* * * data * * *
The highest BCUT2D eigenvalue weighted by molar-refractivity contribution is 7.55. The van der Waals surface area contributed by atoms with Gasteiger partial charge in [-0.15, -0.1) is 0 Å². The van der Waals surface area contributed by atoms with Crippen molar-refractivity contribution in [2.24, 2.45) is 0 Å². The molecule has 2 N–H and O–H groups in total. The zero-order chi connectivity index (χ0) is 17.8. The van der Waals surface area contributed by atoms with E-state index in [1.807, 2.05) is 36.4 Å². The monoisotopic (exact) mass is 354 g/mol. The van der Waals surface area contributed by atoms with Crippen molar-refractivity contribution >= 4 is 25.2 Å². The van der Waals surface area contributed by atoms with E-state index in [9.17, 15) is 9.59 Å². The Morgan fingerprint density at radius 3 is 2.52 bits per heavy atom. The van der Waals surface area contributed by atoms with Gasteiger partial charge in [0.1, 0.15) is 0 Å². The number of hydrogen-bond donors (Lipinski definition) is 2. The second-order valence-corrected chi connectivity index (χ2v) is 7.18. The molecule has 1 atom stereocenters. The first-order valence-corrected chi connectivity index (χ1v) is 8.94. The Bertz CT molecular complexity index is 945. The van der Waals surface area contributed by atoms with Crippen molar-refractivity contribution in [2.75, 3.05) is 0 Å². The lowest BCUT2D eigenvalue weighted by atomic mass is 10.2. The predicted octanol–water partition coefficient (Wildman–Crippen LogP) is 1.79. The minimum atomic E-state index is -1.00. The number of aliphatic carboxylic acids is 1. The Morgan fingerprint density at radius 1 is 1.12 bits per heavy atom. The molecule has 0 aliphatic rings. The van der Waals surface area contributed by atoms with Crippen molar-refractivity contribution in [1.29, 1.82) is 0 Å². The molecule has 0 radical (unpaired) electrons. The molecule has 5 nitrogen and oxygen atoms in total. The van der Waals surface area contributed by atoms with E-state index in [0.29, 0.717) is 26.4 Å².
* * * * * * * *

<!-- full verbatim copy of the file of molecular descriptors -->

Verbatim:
The highest BCUT2D eigenvalue weighted by molar-refractivity contribution is 7.55. The van der Waals surface area contributed by atoms with Gasteiger partial charge in [-0.15, -0.1) is 0 Å². The van der Waals surface area contributed by atoms with Crippen molar-refractivity contribution in [2.24, 2.45) is 0 Å². The molecule has 2 N–H and O–H groups in total. The zero-order chi connectivity index (χ0) is 17.8. The van der Waals surface area contributed by atoms with E-state index in [1.807, 2.05) is 36.4 Å². The monoisotopic (exact) mass is 354 g/mol. The van der Waals surface area contributed by atoms with Crippen molar-refractivity contribution >= 4 is 25.2 Å². The van der Waals surface area contributed by atoms with E-state index in [9.17, 15) is 9.59 Å². The Morgan fingerprint density at radius 3 is 2.52 bits per heavy atom. The van der Waals surface area contributed by atoms with Gasteiger partial charge in [0.1, 0.15) is 0 Å². The number of hydrogen-bond donors (Lipinski definition) is 2. The second-order valence-corrected chi connectivity index (χ2v) is 7.18. The molecule has 1 atom stereocenters. The first-order valence-corrected chi connectivity index (χ1v) is 8.94. The Bertz CT molecular complexity index is 945. The van der Waals surface area contributed by atoms with Crippen molar-refractivity contribution in [2.75, 3.05) is 0 Å². The lowest BCUT2D eigenvalue weighted by atomic mass is 10.2. The predicted octanol–water partition coefficient (Wildman–Crippen LogP) is 1.79. The minimum atomic E-state index is -1.00. The number of aliphatic carboxylic acids is 1. The Morgan fingerprint density at radius 1 is 1.12 bits per heavy atom. The molecule has 0 aliphatic rings. The van der Waals surface area contributed by atoms with Crippen molar-refractivity contribution in [1.29, 1.82) is 0 Å². The molecule has 0 radical (unpaired) electrons. The molecule has 5 nitrogen and oxygen atoms in total. The van der Waals surface area contributed by atoms with E-state index in [0.29, 0.717) is 26.4 Å².